Tags: Cancer | Diabetes | Heart Disease | Obesity | sitting | sleeping | inactivity

Sleeping, Sitting Too Much Cuts Lifespan: Study

Image: Sleeping, Sitting Too Much Cuts Lifespan: Study
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By    |   Wednesday, 09 Dec 2015 04:29 PM

New health research adds scientific weight to the notion that bodies in motion stay in motion, while those at rest stay at rest — permanently.

Scientists from the University of Sydney have found that sleeping more than nine hours a night and sitting too much during the day can cut your life short, particularly when added to a lack of exercise, by raising the risks of developing heart disease, diabetes, and certain cancers.

The findings, published in the Public Library of Science journal PLOS Medicine, are based on an analysis of the health behaviors of more than 230,000 individuals age 45 and older.

"Evidence has increased in recent years to show that too much sitting is bad for you and there is growing understanding about the impact of sleep on our health but this is the first study to look at how those things might act together," said lead researcher Dr. Melody Ding.

"When you add a lack of exercise into the mix, you get a type of 'triple whammy' effect. Our study shows that we should really be taking these behaviors together as seriously as we do other risk factors such as levels of drinking and unhealthy eating patterns."

Specifically, the researchers found people who sleep too much at night (more than nine hours), sit for at least seven hours each day, and don’t get at least 150 minutes of moderate exercise weekly are more than four times as likely to die early as a person without those unhealthy lifestyle habits.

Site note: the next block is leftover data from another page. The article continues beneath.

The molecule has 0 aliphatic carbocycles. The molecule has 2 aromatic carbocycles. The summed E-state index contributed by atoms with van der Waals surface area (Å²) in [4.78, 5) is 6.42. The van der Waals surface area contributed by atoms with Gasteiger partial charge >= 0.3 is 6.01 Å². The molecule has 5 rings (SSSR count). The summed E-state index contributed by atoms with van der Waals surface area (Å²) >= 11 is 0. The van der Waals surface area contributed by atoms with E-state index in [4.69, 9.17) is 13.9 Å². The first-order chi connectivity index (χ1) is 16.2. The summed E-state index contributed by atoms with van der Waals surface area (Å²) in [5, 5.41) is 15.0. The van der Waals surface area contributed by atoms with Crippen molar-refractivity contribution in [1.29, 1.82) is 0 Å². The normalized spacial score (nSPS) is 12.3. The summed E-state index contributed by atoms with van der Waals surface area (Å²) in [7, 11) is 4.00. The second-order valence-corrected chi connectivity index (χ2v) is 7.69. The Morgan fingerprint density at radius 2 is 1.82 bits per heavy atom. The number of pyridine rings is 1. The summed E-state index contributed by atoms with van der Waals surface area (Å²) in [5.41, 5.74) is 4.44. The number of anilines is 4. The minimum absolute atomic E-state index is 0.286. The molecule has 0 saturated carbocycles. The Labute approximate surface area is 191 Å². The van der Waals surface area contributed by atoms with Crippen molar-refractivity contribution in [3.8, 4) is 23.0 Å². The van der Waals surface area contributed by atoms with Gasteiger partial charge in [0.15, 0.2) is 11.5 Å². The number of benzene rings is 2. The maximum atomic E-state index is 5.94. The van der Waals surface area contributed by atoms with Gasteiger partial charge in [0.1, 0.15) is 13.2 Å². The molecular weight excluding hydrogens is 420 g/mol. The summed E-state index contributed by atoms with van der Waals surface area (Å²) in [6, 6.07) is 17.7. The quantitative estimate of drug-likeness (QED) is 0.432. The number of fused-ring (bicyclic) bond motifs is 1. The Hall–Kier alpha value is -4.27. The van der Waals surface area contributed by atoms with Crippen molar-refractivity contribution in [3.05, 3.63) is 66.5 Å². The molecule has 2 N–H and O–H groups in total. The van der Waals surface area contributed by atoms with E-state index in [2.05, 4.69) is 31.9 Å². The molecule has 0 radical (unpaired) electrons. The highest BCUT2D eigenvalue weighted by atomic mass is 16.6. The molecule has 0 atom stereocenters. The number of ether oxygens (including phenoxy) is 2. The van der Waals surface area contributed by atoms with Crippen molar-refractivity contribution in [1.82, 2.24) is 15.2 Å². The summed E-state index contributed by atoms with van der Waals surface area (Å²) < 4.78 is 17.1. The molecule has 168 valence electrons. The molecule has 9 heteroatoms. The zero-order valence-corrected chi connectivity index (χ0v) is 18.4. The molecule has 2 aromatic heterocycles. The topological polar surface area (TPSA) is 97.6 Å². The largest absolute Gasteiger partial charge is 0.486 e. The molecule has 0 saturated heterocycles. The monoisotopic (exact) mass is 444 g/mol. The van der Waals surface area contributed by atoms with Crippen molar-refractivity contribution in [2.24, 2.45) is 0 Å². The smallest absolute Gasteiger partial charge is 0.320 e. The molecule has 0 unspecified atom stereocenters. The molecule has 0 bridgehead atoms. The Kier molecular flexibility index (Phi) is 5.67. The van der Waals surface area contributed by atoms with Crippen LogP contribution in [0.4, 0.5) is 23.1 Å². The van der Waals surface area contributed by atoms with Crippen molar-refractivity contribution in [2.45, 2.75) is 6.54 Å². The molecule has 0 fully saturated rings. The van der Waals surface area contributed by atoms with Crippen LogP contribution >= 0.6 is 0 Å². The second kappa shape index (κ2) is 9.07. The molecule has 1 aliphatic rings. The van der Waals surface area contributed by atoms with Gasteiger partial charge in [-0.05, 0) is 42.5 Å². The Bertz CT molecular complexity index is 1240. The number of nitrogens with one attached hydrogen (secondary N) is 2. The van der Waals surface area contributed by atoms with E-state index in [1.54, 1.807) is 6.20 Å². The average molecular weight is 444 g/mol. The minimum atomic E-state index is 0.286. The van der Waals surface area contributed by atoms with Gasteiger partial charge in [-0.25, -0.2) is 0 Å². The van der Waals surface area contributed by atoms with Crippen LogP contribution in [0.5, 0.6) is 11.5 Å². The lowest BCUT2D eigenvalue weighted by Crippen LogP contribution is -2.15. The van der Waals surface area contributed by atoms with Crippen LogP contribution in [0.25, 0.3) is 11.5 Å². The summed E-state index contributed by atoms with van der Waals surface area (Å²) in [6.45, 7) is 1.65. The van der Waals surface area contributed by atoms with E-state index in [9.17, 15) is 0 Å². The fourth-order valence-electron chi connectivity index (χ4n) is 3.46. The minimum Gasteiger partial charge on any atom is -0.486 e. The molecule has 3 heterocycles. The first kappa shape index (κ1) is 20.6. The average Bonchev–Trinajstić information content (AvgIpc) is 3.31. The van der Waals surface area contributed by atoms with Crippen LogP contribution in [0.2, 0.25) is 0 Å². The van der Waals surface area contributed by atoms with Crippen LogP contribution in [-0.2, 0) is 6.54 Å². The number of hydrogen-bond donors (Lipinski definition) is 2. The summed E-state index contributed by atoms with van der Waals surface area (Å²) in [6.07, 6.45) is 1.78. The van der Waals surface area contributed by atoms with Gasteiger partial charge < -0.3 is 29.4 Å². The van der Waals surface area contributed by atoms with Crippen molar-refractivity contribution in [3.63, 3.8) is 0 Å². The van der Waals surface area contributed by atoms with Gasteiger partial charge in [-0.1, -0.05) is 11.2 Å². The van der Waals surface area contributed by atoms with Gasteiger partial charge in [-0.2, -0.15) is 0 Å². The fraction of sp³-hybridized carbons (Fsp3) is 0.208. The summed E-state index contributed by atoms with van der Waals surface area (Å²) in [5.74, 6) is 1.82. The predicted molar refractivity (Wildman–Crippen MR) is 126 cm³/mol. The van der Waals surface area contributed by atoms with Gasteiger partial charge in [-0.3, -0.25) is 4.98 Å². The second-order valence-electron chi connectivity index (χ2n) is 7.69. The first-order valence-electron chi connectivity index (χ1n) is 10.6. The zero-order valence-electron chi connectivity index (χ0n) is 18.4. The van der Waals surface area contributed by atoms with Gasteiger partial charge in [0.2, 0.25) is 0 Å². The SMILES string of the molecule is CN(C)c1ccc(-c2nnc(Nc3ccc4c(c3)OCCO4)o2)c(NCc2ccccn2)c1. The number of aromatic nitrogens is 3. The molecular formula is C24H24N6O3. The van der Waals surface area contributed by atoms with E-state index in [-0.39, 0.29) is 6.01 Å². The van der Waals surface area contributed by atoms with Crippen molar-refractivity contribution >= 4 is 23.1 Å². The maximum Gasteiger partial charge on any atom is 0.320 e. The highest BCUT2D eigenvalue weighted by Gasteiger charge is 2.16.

Dr. Ding and her colleagues found these unhealthy habits raise a person’s risk as much as smoking and drinking too much.

"The take-home message from this research — for doctors, health planners and researchers — is that if we want to design public health programs that will reduce the massive burden and cost of lifestyle-related disease we should focus on how these risk factors work together rather than in isolation," said study co-author Adrian Bauman.

"These non-communicable diseases [such as heart disease, diabetes and cancer] now kill more than 38 million people around the world — and cause more deaths than infectious disease. Better understanding what combination of risk behaviors poses the biggest threat will guide us on where to best target scarce resources to address this major — and growing — international problem."

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Bodies in motion stay in motion, while those at rest stay at rest - permanently. That's the latest word from Australian researchers who say sleeping and sitting too much cuts your life short.
sitting, sleeping, inactivity, lifespan, longevity
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2015-29-09
Wednesday, 09 Dec 2015 04:29 PM
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